Women and Western American Literature

By Helen Winter Stauffer; Susan J. Rosowski | Go to book overview

Marie Louise Ritter:
The Pioneer Woman in Fact and Fiction

Darlene Ritter

The addition to the population of the United States between 1815 and 1914 of thirty-five million Europeans is as significant a chapter in American history as the preceding two centuries of colonization. 1 The arrival of these millions altered America, but it must be remembered that immigration also altered the immigrants. Immigration resulted in one's becoming a foreigner, ceasing to belong. The disruption of a familiar life and surroundings often caused broken homes, and the effect of the movement was harder upon the people than upon the society they entered. 2

The role women played in the settlement of the West has been of special interest to many authors. Cather presented her great heroines, Ántonia and Alexandra, who seemed to belong to and with the land, but still paid a price for their roles in developing the land. The prototypes of these characters came from Cather Red Cloud years. O. E. Rblvaag wrote of Beret and her problems in adjusting to the many moves and final settlement in the open plains of South Dakota. He drew upon information from his wife's family and upon memories of his own mother to create the fictional character Beret. Sophus Winther, similarly, in Take All to Nebraska used his mother as the prototype for the character Meta Grimsen. Although Mari Sandoz used her father as the subject of Old Jules, she also wrote of the problems of his wives and other women as they tried to adjust to life in the Sandhills. In other works she wrote of the problems of fictional women. Suicides and insanity provided escape for many who could not deal with the adjustments. These heightened,intensiwere drawn.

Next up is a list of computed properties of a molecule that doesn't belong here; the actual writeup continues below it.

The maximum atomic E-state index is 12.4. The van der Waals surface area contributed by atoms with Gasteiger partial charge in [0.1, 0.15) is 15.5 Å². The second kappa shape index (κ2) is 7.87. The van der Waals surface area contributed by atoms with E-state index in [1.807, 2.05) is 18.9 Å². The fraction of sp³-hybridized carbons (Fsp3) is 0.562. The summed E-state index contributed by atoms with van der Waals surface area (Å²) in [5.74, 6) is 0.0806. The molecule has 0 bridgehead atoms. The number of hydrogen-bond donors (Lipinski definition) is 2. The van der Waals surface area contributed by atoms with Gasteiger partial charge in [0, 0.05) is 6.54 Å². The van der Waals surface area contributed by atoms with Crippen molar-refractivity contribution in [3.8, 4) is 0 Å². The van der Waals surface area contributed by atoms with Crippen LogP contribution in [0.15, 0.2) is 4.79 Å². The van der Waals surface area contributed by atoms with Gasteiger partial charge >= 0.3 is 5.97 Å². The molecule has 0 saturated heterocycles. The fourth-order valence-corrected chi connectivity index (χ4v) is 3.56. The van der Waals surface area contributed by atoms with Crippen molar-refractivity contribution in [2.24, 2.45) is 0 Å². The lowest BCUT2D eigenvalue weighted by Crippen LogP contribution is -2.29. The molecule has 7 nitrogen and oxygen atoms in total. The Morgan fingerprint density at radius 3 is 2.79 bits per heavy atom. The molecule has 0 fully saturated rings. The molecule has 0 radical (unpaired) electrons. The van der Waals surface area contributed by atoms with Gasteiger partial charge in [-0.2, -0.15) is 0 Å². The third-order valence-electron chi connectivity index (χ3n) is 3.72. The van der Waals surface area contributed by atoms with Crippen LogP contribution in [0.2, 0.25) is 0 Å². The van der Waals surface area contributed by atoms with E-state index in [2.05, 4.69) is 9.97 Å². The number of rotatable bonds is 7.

Later generations often forget that immigration uprooted

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